From his vantage point standing on first base, Nick Swisher turned and glanced toward the right-field wall as Curtis Granderson’s towering fly ball headed into the right field seats. His arm was already raised in anticipation.

Once it landed in the seats, the Yankees were well on their way to a 14-2 victory over the Red Sox and their coveted division title.

Though this was the first of what the Yankees hope is four steps on the way to their 28th World Series title, there was a sense of relief having finally clinched a division they led by 10 games on July 18.

“It’s always difficult to go out there and win games, especially at the end of the season,” Granderson said. “None of the games are easy. You get a chance to control your own destiny and it’s pretty much a blessing and a curse.”


As the Yankees raced toward attaining their third division title under manager Joe Girardi, they were hounded by the Orioles. Though they maintained a piece of first place for the last 114 days, no more than two games separated the teams for the last 30 days, including a stretch of 21 consecutive days that was the longest in the modern era since 1900.

“Everyone talked about the 10-game lead and how it dwindled down,” Girardi said. “Nobody ever panicked. We just kept working. We kept finding ways to win games. Our guys just never quit.”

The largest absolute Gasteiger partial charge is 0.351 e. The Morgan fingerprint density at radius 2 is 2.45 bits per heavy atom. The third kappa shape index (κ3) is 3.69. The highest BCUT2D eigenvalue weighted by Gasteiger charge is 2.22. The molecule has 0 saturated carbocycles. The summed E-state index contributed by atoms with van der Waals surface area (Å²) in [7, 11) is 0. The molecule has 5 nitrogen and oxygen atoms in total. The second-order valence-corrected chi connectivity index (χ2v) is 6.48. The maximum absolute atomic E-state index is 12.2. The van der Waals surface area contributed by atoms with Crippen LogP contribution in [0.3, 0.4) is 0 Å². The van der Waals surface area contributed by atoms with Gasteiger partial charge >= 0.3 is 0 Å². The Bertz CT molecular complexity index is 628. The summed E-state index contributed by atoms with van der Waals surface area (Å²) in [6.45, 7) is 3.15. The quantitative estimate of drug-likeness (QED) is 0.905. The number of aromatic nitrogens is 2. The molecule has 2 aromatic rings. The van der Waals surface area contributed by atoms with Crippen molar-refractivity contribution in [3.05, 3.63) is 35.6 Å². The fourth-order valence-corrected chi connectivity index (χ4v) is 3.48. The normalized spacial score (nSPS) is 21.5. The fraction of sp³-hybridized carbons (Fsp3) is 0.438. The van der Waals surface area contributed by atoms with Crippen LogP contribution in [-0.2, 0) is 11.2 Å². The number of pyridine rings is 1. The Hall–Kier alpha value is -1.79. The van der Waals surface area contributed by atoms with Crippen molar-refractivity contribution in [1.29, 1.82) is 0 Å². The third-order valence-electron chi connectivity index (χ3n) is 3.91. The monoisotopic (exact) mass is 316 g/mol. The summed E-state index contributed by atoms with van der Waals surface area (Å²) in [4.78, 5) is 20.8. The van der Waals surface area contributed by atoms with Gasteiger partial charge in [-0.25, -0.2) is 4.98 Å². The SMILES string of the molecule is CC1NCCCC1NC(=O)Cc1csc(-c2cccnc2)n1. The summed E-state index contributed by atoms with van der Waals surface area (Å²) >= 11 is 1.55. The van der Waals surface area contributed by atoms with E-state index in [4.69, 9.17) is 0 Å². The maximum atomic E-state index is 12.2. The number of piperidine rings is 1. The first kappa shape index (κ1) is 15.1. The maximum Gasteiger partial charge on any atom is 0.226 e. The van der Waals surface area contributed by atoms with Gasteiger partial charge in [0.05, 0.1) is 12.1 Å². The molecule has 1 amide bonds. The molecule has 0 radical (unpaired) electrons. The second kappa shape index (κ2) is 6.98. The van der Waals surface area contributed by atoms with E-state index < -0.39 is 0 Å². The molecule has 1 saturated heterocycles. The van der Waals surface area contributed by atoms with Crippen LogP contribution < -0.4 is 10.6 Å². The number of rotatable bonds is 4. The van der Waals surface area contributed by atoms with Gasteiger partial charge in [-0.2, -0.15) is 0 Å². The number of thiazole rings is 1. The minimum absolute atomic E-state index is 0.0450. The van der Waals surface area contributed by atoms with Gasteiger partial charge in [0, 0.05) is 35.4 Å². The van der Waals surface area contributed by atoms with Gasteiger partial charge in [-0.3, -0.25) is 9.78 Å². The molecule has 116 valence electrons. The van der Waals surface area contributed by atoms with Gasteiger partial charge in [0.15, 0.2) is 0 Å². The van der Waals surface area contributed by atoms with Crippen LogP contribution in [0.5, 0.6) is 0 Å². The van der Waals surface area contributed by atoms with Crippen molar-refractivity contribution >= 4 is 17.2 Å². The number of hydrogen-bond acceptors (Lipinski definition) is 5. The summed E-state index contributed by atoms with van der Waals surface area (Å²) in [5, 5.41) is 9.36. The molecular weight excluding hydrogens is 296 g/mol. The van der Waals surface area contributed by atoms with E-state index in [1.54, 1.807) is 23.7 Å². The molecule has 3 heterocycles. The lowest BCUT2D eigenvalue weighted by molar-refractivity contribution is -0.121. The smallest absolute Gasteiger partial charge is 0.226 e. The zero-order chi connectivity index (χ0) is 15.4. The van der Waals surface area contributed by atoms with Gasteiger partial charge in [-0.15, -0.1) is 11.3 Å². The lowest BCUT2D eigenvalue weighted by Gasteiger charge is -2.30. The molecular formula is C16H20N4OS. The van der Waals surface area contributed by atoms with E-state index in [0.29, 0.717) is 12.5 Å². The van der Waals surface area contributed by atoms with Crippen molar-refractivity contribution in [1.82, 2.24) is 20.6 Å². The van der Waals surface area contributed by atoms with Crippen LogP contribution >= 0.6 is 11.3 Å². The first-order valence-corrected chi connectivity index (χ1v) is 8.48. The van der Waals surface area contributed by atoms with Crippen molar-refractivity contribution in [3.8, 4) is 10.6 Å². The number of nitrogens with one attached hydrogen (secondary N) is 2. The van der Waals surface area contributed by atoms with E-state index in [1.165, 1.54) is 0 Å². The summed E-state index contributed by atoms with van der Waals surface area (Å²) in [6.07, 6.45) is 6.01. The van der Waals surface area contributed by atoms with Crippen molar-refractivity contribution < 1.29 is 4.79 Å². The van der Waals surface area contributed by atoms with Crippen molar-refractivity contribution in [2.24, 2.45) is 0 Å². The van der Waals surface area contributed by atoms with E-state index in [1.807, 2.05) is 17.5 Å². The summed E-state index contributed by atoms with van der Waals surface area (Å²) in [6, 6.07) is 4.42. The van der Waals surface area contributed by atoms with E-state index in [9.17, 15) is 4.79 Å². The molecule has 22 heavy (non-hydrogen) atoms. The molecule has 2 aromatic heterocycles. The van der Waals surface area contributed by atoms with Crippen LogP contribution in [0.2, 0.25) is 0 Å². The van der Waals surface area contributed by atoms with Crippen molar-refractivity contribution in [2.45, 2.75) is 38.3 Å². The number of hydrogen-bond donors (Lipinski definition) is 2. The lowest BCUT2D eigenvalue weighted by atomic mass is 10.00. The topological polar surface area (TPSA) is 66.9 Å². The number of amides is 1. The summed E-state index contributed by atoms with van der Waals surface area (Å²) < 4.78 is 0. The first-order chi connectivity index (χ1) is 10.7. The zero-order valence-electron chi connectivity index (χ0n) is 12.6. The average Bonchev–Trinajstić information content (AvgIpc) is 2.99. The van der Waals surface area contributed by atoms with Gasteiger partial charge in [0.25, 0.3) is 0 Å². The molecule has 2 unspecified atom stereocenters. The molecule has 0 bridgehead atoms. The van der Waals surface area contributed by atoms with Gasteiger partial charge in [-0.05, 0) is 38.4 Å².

The Yankees officially clinched shortly before 10 p.m. when the out-of-town scoreboard showed the Orioles’ game — a 4-1 loss in Tampa Bay — as final. The Yankees were in the middle of adding five runs in the seventh and when the Baltimore score went final, the crowd rose in unison while hugs and handshakes were exchanged in the dugout.

By then it was a forgone conclusion thanks to the performances of Granderson and Robinson Cano. Granderson hit the Yankees’ team-record 245th home run in the seventh while Cano had four hits and drove in six runs, ending the season on a remarkable 24-for-39 run.

“It was a battle,” Cano said. “At the same time, it was fun. You have to give credit to the Orioles the way they played in the last 20 to 25 games.”

The Yankees (95-67) finished with the AL’s best record and won their 18th division title by two games over the Orioles. They avoided the dreaded scenarios of a division tiebreaking game Thursday in Baltimore and a wild-card play-in game Friday at Yankee Stadium.

“It’s a great feeling because it has been a grind,” Girardi said. “It has not been an easy season. You look at some of the injuries that we went through — some of the up and downs — you wouldn’t have felt we won 95 games but we ended up with the best record in the American League. That’s not easy and we have a tough schedule and it’s really rewarding.”

Now they will prepare for the division series, which will begin in Baltimore or Texas on Sunday. The Yankees split 18 games with the Orioles and won four of seven from the two-time AL champion Rangers, who eliminated them in six games in the 2010 ALCS.

“To win in a blowout, we handled it in our own style — Bronx Bombers style. It’s great,” Nick Swisher said.

Hiroki Kuroda, who had struggled of late, pitched well in the biggest regular-season start of his career. He allowed an RBI single to Cody Ross in the first among four hits but little else, getting one ground ball after another en route to his 16th victory.

Follow Yankees beat writer Larry Fleisher on Twitter @LarryFleisher.